If you are interested in spirituality, meditation and buddhism you can also spend time in one of the various nearby monasteries. For example, Kopan Monastery, on the outskirts of Kathmandu offers private stays and meditation courses. There are also many temples to visit in and around the city and you will encounter buddhist monks walking all around the city and occasionally playing on their smartphones while sitting in cafes.
If you want to meet other nomads, trourists and travellers the area to stay in and to go out in the evening in Kathmandu is Thamel. In Thamel you find a range of cafes, restaurants, shops, tour guides, hotels, hostels, guest houses, bars and a few clubs. Most people you will meet in Thamel are trekkers and backpackers. There are also a few ‘dance bars’ where you encounter the seedier side of Thamel, although they are not as in your face as they are in other parts of Asia.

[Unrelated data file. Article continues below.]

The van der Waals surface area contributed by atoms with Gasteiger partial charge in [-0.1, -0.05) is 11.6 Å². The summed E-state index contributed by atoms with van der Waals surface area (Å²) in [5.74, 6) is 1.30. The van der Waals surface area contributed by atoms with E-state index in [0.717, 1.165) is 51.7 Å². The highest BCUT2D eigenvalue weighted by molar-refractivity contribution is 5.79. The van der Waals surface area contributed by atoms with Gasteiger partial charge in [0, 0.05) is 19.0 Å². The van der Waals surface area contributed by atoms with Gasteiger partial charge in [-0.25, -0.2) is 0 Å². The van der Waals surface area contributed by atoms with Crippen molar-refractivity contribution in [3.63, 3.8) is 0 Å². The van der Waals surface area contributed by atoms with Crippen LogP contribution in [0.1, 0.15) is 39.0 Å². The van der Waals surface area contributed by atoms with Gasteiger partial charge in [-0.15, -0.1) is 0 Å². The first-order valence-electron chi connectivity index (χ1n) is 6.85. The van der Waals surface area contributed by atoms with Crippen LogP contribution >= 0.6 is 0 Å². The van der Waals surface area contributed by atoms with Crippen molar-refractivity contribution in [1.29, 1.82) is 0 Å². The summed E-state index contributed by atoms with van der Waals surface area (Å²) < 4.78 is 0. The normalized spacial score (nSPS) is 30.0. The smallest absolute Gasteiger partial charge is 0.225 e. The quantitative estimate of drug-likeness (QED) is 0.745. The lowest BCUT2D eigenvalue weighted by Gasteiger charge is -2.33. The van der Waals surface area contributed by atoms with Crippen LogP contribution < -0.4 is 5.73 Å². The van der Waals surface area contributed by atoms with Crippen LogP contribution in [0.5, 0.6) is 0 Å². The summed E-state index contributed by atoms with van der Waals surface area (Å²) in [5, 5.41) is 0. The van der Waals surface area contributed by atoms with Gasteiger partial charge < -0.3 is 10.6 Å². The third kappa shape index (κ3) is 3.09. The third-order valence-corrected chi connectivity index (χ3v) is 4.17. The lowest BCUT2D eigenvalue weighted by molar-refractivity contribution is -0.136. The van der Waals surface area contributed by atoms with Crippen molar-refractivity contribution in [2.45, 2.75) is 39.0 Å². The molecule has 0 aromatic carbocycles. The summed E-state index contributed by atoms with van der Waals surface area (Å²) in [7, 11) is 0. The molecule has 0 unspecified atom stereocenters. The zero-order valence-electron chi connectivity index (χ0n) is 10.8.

Costs (per month)
Guest House (incl breakfast): £$260
Co-working space: $ 100
Food, drink, transport and miscellaneous: $450
Total (excl. flights and internal trips) ~ $850
Coffee tends to cost between $1 to $2. Beer at a bar or restaurant around $3 to $4. A glass of wine $3-$5. Standard meals range from $1.50 to $5. Althought, just as a word of warning, not everyone stomachs the food in Nepal well. Regardless of whether you spent $1 or $5 on the meal.
I would say you can live on $10 a day if you really need to budget. I ended up spending a little more than that on average.